Case study: There was an old lady who fly sprayed her eye…

A peculiar case of corneal oedema in an elderly patient, highlighting the importance of obtaining collateral history when there’s no obvious cause.


An 83-year-old female presented with a four-month history of right eye floaters and reduced vision. She denied any pain, recent ocular trauma, chemical injury or contact lens wear.


Her best corrected visual acuities (BCVA) were 6/24 in the right eye and 6/15 in the left. Intraocular pressures were 9mmHg right and 10mmHg left. The cornea was noted to be significantly decompensated with generalised epithelial microcysts and bullae, and Descemet’s folds, but without obvious guttata, epithelial defect, infiltrate or limbal ischaemia (Fig 1 and 2). The right anterior chamber was deep and quiet. There was a well-placed intraocular lens in the capsular bag from previous routine, uncomplicated right cataract surgery seven years prior. Dilated fundal examination was normal. The left eye was unremarkable apart from posterior vitreous detachment and moderate cataract. B-scan of the right eye demonstrated posterior vitreous detachment without other chorioretinal or vitreous abnormality. Ocular coherence tomography (OCT) of the cornea showed epithelial splitting with increased central thickness of 653µm in the right eye compared with a normal corneal OCT and central thickness of 550 µm in the left.



Fig 1. Photograph of the right eye with corneal oedema at presentation, with cross section of OCT scan


Fig 2. Angled slit beam demonstrating corneal epithelial microcysts in the right eye


Prednisolone acetate 1% drops were commenced four times daily.


At two weeks follow up, the patient reported persistent right eye floaters with unchanged BCVA and examination findings. We subsequently received a letter from her general practitioner (GP) reporting that the patient had cognitive impairment which was not noted in her history. The GP explained our patient had confided that she believed the floater in her left eye was a living being and her friend, and the new floaters in her right eye were a threat to her friend. As such, she has been using fly spray on her right eye in an attempt to get rid of the new floaters since their onset. Thus, it was deduced that the fly spray was then the likely offending agent in her right corneal decompensation.


At follow-up we observed slow progressive resolution of the corneal decompensation (Fig 3). Fortunately, our patient had good vision in her left eye allowing for non-intervention in the right eye.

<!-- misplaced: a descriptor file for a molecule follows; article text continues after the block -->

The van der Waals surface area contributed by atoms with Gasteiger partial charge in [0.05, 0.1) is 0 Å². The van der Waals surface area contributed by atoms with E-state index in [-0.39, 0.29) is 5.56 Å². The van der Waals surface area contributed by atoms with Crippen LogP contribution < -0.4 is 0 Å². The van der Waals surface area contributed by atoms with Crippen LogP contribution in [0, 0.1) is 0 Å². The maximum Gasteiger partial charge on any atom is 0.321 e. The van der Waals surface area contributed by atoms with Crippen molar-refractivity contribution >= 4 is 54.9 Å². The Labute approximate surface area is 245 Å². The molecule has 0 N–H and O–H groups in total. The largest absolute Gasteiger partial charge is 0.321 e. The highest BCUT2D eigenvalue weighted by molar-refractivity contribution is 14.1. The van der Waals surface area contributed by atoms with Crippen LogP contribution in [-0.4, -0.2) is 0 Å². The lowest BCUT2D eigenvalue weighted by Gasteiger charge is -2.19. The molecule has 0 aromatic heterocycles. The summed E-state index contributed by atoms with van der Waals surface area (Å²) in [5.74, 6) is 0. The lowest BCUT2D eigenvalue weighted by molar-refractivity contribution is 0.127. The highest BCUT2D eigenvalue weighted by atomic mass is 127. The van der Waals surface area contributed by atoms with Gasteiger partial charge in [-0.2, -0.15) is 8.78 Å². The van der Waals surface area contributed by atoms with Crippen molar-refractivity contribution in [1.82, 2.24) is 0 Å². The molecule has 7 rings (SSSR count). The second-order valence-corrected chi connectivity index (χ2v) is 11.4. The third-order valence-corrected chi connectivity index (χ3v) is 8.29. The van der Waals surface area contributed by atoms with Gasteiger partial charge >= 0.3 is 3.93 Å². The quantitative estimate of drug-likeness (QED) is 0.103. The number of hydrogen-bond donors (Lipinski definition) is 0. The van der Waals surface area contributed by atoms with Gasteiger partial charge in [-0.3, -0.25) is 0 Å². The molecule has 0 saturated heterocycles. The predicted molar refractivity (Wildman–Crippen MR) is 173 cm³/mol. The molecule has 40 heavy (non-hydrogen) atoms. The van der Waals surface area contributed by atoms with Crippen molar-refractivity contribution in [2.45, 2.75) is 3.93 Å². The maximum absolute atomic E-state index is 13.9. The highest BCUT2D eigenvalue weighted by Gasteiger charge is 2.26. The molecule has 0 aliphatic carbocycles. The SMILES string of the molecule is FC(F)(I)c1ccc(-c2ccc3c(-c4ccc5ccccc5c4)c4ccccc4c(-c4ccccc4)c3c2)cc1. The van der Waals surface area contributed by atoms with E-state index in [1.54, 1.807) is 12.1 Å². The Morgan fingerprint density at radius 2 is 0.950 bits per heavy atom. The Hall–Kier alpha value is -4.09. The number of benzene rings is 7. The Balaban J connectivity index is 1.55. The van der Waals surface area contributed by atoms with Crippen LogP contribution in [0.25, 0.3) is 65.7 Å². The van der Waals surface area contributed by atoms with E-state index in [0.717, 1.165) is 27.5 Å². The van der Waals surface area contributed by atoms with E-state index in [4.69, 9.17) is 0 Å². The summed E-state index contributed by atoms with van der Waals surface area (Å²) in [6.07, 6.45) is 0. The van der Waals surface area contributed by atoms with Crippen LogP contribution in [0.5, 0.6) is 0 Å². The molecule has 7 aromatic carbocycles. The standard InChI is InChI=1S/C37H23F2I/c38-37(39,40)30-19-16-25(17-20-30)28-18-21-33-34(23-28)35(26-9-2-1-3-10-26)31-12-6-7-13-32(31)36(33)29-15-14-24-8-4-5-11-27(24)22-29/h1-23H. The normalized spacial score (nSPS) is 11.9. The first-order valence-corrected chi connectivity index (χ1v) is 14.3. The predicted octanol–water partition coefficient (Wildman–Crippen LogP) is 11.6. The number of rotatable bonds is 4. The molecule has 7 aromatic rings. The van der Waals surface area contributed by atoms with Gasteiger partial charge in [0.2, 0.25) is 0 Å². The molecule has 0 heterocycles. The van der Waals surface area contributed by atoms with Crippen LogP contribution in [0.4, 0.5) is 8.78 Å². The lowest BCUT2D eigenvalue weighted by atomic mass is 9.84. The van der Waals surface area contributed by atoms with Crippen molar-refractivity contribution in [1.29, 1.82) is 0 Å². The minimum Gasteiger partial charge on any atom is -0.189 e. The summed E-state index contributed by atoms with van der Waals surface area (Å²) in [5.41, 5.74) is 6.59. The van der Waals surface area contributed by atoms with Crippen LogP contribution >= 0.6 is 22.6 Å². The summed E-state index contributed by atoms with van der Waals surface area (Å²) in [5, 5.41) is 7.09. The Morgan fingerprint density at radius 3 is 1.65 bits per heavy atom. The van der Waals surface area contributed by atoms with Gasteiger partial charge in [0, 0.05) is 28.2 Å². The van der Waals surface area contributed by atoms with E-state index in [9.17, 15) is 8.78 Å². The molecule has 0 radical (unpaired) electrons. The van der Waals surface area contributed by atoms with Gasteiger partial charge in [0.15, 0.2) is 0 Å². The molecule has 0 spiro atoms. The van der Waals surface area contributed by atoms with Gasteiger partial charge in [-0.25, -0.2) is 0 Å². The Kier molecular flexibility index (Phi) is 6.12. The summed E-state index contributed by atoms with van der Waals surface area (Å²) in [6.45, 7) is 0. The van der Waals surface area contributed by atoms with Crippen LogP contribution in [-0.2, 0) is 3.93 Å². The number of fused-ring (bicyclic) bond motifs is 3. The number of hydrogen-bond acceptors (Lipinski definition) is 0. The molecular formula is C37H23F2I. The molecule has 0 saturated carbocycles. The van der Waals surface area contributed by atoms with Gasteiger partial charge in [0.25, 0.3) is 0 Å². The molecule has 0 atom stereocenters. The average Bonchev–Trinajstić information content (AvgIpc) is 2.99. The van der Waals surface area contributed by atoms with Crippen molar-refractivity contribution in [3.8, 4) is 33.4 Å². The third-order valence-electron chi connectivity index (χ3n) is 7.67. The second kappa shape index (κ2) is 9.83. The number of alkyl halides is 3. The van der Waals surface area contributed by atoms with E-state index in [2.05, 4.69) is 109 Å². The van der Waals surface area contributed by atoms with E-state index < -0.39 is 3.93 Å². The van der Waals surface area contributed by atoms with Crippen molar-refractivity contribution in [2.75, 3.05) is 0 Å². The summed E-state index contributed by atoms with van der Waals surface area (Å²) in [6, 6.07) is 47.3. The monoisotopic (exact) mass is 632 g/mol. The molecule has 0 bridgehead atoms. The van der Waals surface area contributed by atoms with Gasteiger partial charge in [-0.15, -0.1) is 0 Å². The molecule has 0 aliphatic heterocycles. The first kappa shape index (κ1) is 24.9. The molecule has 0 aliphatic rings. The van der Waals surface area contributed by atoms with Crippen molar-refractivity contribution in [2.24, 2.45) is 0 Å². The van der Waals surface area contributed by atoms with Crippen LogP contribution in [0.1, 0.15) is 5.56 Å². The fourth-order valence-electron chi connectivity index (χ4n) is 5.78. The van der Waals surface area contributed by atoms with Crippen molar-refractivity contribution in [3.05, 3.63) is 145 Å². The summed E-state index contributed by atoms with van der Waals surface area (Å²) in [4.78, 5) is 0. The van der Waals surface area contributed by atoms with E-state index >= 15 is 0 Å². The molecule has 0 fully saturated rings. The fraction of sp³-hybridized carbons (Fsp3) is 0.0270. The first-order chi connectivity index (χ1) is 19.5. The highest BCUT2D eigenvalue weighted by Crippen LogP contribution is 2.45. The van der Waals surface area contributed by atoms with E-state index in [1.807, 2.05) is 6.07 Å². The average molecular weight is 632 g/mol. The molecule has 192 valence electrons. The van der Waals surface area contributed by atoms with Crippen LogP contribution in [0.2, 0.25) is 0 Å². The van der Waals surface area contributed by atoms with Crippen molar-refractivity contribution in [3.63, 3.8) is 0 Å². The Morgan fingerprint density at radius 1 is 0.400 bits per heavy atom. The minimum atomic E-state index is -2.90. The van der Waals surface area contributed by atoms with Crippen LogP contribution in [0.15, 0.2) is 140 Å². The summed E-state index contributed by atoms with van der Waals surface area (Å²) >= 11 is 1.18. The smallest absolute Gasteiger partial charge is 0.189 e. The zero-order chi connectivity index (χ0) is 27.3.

Fig 3. OCT cornea of the same eye below the visual axis showing a subepithelial bulla



There is a broad range of causes of corneal oedema: corneal dystrophies, glaucoma, inflammation, infection, ocular surgery, chemical injury or trauma (Costagliola, 2013).


The main active ingredient commonly used in fly sprays is synthetic pyrethroids which paralyse the fly’s nervous system. Synergists such as piperonyl butoxide and N-octyl bicycloheptene dicarboximide delay metabolism of the active ingredients therefore prolonging their action (Castles, 2017). All of these chemicals are known to be irritants of the skin and eyes, although the exact effects of ocular exposure are unknown.


Identification of the cause of corneal oedema may be difficult in patients with cognitive impairment. Further information could be obtained from GPs and/or a close relative or friends (Dyer, 2018). Enquiries should be made to ascertain any possibility of chemical or mechanical injury that may have precipitated the corneal oedema. It is also possible to have the patient observed for any behaviour that may give rise to injury.


We thank the patient and her family for their consent to publish this case report.



  • Castles B. Fly sprays 2017 [updated 27 October 2017]. Available from:
  • Costagliola C, Romano V, Forbice E, Angi M, Pascotto A, Boccia T, et al. Corneal oedema and its medical treatment. Clin Exp Optom. 2013;96(6):529-35
  • Dyer AH, Foley T, O'Shea B, Kennelly SP. Cognitive assessment of older adults in general practice: the collateral history. Ir J Med Sci. 2018;187(3):683-7


Dr Kelvin Ngan is a non-training ophthalmology registrar with Nelson Marlborough District Health Board serving Nelson and Wairau Hospitals, with prior ophthalmic experience in Wellington and Hawkes Bay.


Dr Sacha Moore is a consultant ophthalmologist with the Nelson Marlborough District Health Board. He specialises in cornea and anterior segment surgery.


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